Call for Papers: Foundational Contributions of Black Scholars in Psychology

A call for papers for a special issue of American Psychologist focused on “Foundational Contributions of Black Scholars in Psychology” may interest AHP readers. Full details below.

Submission deadlines

  • Letter of intent deadline: June 30, 2021
  • Full-length manuscript submission deadline: December 1, 2021

Guest editors

  • Fanita Tyrell, PhD, University of Maryland
  • Helen Neville, PhD, University of Illinois at Urbana-Champaign
  • José M. Causadias, PhD, Arizona State University
  • Kevin Cokley, PhD, University of Texas at Austin
  • Karlyn Adams-Wiggins, Portland State University


Many psychology departments in the United States have issued statements following the murders of Breonna Taylor and George Floyd in which they affirm a commitment to fight against anti-Black racism. Staff, students, post-doctoral fellows, and faculty also issued demands for concrete actions to address anti-Black racism in these departments.

Despite these important steps, much is needed to overcome the history of anti-Black racism in psychology and the lack of recognition and representation of Black (e.g., African American, Afro-Caribbean, Afro-Latinx, African) scholars and scholarship in mainstream psychology.

This problem has also come with adverse effects to teaching and learning. To this day, many graduate and undergraduate programs in psychology routinely neglect innovative and foundational contributions in their syllabi, impoverishing students’ training and depriving them from gaining a better understanding of psychology.

Ultimately, the systematic disregard of Black scholars and scholarship reinforces a view of psychology dominated by the experience and perspectives of White scholars, and, by implication, the idea of Black inferiority.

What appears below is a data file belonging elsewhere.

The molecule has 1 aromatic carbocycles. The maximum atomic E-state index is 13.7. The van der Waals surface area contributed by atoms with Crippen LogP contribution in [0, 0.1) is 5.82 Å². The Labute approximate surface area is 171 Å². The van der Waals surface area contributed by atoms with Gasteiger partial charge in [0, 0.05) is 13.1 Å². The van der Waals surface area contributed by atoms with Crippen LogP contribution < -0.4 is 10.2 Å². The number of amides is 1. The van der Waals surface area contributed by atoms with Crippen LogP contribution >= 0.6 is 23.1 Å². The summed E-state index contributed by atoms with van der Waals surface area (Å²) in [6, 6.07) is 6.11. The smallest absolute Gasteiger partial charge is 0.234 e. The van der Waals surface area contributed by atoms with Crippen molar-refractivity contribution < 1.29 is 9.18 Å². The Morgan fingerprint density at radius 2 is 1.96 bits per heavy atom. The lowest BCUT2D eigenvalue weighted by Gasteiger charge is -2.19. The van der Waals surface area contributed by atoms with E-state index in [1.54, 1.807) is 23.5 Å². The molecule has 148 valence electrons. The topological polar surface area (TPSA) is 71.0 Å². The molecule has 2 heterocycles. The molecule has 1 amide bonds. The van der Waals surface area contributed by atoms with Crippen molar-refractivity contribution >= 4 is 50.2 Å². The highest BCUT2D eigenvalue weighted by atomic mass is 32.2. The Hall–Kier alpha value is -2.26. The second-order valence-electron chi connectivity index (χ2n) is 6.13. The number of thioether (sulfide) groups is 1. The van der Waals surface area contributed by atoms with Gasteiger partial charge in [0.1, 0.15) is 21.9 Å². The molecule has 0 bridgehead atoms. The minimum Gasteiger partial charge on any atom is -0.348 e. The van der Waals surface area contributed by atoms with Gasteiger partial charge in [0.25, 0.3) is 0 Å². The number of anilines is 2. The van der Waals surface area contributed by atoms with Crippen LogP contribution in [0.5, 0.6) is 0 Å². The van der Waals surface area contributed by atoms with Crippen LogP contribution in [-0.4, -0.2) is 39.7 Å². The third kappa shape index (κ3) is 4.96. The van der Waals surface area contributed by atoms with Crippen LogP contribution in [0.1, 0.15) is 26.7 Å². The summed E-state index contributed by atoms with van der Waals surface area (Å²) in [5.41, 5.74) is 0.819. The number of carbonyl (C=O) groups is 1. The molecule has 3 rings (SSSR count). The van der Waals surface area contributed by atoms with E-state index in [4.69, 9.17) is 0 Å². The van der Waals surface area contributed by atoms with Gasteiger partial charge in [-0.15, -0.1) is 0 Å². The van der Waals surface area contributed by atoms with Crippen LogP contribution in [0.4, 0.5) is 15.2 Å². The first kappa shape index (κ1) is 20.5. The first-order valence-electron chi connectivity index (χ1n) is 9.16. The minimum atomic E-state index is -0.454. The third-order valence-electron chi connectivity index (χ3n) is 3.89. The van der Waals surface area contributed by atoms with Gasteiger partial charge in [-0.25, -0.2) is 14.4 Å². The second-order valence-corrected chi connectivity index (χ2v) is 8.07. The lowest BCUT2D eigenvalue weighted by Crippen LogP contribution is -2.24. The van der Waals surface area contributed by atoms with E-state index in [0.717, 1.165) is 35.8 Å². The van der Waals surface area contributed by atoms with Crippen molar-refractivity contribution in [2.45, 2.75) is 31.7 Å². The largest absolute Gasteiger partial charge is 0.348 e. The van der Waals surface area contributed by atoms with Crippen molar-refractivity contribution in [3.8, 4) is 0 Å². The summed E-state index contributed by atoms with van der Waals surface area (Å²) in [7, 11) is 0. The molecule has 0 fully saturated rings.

The goal of this special issue is to catalog and enhance the visibility of the contributions of scholars of African descent to the broad field of psychology.

The proposed special issue intervenes on anti-Black racism at the epistemic level by pushing back against the invisibility, under-recognition, and underrepresentation of Black scholarship in psychology.

We are interested in papers that curate, review, and integrate innovative and foundational contributions by scholars of African descent, including schools of thought they created or contributed to.

Papers should focus on the contributions of Black psychologists who (a) write in the area of race, ethnicity, culture, and racism that center the experiences of people of African descent (e.g., Nigrescence, PVEST, and Optimal Theory) and/or (b) theoretical or empirical contributions created by Black scholars that address issues of race, ethnicity, racism and/or culture that are not specific to the experiences of Black people (e.g., intersectionality, social dominance, stereotype threat, and white racial identity).

In other words, these works must either incorporate a strengths-based approach to understanding the lived experiences of Black people and/or provide a critical analysis of race, racism, ethnicity, or culture to understand people or society.

With regard to purpose, we seek articles that:

  • will help all scholars re-envision their work to be more inclusive of research by Black psychologists;
  • help psychology departments embrace anti-racist ideals by providing readings that might be included in the syllabi for undergraduate, master, and doctoral programs courses. We envision that the article and the original works cited in the articles could be included in course curriculum and syllabi.